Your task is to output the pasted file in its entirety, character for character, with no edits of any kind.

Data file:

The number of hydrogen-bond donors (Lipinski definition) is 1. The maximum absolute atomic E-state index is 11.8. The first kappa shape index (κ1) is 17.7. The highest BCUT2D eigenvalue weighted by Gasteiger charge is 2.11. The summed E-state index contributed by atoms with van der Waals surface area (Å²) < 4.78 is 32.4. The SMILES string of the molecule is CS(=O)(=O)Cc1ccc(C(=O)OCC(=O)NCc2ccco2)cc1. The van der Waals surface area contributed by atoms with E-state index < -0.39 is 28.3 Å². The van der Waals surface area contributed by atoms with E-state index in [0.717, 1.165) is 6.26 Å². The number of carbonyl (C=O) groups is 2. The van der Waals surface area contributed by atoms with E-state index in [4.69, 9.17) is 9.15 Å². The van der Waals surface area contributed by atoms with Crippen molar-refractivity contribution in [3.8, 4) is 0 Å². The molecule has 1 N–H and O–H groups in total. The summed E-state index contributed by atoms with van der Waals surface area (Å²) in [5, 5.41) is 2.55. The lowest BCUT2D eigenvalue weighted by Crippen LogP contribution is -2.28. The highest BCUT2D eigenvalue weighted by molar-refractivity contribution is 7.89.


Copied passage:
The number of hydrogen-bond donors (Lipinski definition) is 1. The maximum absolute atomic E-state index is 11.8. The first kappa shape index (κ1) is 17.7. The highest BCUT2D eigenvalue weighted by Gasteiger charge is 2.11. The summed E-state index contributed by atoms with van der Waals surface area (Å²) < 4.78 is 32.4. The SMILES string of the molecule is CS(=O)(=O)Cc1ccc(C(=O)OCC(=O)NCc2ccco2)cc1. The van der Waals surface area contributed by atoms with E-state index < -0.39 is 28.3 Å². The van der Waals surface area contributed by atoms with E-state index in [0.717, 1.165) is 6.26 Å². The number of carbonyl (C=O) groups is 2. The van der Waals surface area contributed by atoms with E-state index in [4.69, 9.17) is 9.15 Å². The van der Waals surface area contributed by atoms with Crippen molar-refractivity contribution in [3.8, 4) is 0 Å². The molecule has 1 N–H and O–H groups in total. The summed E-state index contributed by atoms with van der Waals surface area (Å²) in [5, 5.41) is 2.55. The lowest BCUT2D eigenvalue weighted by Crippen LogP contribution is -2.28. The highest BCUT2D eigenvalue weighted by molar-refractivity contribution is 7.89.